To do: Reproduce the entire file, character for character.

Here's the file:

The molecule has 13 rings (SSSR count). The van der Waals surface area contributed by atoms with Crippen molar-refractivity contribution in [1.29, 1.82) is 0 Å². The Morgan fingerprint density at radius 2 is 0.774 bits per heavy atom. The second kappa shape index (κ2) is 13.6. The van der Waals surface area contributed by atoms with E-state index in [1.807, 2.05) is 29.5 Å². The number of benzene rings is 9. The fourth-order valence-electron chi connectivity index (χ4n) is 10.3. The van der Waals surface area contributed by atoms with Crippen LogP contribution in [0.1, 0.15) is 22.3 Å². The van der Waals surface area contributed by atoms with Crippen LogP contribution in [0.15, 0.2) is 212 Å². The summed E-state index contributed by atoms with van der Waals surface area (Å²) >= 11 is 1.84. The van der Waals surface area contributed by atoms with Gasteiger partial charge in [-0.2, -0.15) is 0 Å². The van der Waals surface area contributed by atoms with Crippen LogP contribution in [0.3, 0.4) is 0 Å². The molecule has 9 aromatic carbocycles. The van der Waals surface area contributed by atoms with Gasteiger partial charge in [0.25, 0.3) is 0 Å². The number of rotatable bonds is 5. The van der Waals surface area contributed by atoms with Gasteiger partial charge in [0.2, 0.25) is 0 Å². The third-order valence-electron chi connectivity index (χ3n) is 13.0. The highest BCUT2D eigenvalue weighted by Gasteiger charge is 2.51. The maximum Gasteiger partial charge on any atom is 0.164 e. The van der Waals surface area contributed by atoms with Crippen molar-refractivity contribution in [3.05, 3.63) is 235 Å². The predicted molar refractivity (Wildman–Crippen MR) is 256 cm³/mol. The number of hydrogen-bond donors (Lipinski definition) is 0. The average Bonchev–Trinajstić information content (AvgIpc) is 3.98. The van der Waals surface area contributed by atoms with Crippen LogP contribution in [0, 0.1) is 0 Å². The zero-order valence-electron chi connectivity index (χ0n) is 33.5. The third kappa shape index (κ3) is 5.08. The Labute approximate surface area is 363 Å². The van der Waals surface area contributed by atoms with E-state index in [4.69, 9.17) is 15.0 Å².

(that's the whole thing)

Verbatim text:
The molecule has 13 rings (SSSR count). The van der Waals surface area contributed by atoms with Crippen molar-refractivity contribution in [1.29, 1.82) is 0 Å². The Morgan fingerprint density at radius 2 is 0.774 bits per heavy atom. The second kappa shape index (κ2) is 13.6. The van der Waals surface area contributed by atoms with E-state index in [1.807, 2.05) is 29.5 Å². The number of benzene rings is 9. The fourth-order valence-electron chi connectivity index (χ4n) is 10.3. The van der Waals surface area contributed by atoms with Crippen LogP contribution in [0.1, 0.15) is 22.3 Å². The van der Waals surface area contributed by atoms with Crippen LogP contribution in [0.15, 0.2) is 212 Å². The summed E-state index contributed by atoms with van der Waals surface area (Å²) >= 11 is 1.84. The van der Waals surface area contributed by atoms with Gasteiger partial charge in [-0.2, -0.15) is 0 Å². The van der Waals surface area contributed by atoms with Crippen LogP contribution in [0.3, 0.4) is 0 Å². The molecule has 9 aromatic carbocycles. The van der Waals surface area contributed by atoms with Gasteiger partial charge in [0.25, 0.3) is 0 Å². The number of rotatable bonds is 5. The van der Waals surface area contributed by atoms with Gasteiger partial charge in [0.2, 0.25) is 0 Å². The third-order valence-electron chi connectivity index (χ3n) is 13.0. The highest BCUT2D eigenvalue weighted by Gasteiger charge is 2.51. The maximum Gasteiger partial charge on any atom is 0.164 e. The van der Waals surface area contributed by atoms with Crippen molar-refractivity contribution in [3.05, 3.63) is 235 Å². The predicted molar refractivity (Wildman–Crippen MR) is 256 cm³/mol. The number of hydrogen-bond donors (Lipinski definition) is 0. The average Bonchev–Trinajstić information content (AvgIpc) is 3.98. The van der Waals surface area contributed by atoms with Crippen LogP contribution in [0, 0.1) is 0 Å². The zero-order valence-electron chi connectivity index (χ0n) is 33.5. The third kappa shape index (κ3) is 5.08. The Labute approximate surface area is 363 Å². The van der Waals surface area contributed by atoms with E-state index in [4.69, 9.17) is 15.0 Å².